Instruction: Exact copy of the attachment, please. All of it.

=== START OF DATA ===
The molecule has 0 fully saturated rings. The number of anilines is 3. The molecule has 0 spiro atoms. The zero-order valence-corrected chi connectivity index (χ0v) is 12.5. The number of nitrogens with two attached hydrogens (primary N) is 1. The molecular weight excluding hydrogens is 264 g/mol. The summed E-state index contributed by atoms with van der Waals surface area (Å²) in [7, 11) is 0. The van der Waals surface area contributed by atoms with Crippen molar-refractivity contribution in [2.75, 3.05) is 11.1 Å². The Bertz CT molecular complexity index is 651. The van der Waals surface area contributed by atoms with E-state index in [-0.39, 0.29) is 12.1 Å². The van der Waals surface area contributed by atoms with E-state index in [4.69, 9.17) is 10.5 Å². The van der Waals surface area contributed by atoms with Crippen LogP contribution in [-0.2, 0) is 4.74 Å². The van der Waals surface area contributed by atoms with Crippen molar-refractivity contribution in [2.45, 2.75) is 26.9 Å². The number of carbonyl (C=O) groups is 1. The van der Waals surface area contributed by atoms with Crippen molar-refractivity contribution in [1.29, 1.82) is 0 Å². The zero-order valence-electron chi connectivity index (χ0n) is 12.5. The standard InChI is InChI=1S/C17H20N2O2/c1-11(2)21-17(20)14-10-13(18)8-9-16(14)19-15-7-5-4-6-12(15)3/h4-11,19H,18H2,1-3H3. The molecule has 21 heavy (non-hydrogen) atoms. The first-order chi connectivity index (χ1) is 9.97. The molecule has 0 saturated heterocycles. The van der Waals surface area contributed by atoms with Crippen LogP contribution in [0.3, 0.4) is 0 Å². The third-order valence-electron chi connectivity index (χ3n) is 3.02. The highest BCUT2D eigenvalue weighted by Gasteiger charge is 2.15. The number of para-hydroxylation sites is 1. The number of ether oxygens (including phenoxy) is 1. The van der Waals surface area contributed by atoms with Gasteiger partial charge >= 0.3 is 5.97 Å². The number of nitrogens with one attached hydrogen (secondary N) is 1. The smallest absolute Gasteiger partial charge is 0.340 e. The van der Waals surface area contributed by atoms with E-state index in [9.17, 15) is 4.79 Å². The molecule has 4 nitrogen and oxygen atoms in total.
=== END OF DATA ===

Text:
The molecule has 0 fully saturated rings. The number of anilines is 3. The molecule has 0 spiro atoms. The zero-order valence-corrected chi connectivity index (χ0v) is 12.5. The number of nitrogens with two attached hydrogens (primary N) is 1. The molecular weight excluding hydrogens is 264 g/mol. The summed E-state index contributed by atoms with van der Waals surface area (Å²) in [7, 11) is 0. The van der Waals surface area contributed by atoms with Crippen molar-refractivity contribution in [2.75, 3.05) is 11.1 Å². The Bertz CT molecular complexity index is 651. The van der Waals surface area contributed by atoms with E-state index in [-0.39, 0.29) is 12.1 Å². The van der Waals surface area contributed by atoms with E-state index in [4.69, 9.17) is 10.5 Å². The van der Waals surface area contributed by atoms with Crippen LogP contribution in [-0.2, 0) is 4.74 Å². The van der Waals surface area contributed by atoms with Crippen molar-refractivity contribution in [2.45, 2.75) is 26.9 Å². The number of carbonyl (C=O) groups is 1. The van der Waals surface area contributed by atoms with Crippen molar-refractivity contribution in [1.29, 1.82) is 0 Å². The zero-order valence-electron chi connectivity index (χ0n) is 12.5. The standard InChI is InChI=1S/C17H20N2O2/c1-11(2)21-17(20)14-10-13(18)8-9-16(14)19-15-7-5-4-6-12(15)3/h4-11,19H,18H2,1-3H3. The molecule has 21 heavy (non-hydrogen) atoms. The first-order chi connectivity index (χ1) is 9.97. The molecule has 0 saturated heterocycles. The van der Waals surface area contributed by atoms with Crippen LogP contribution in [0.3, 0.4) is 0 Å². The third-order valence-electron chi connectivity index (χ3n) is 3.02. The highest BCUT2D eigenvalue weighted by Gasteiger charge is 2.15. The number of para-hydroxylation sites is 1. The number of ether oxygens (including phenoxy) is 1. The van der Waals surface area contributed by atoms with Gasteiger partial charge >= 0.3 is 5.97 Å². The number of nitrogens with one attached hydrogen (secondary N) is 1. The smallest absolute Gasteiger partial charge is 0.340 e. The van der Waals surface area contributed by atoms with E-state index in [9.17, 15) is 4.79 Å². The molecule has 4 nitrogen and oxygen atoms in total.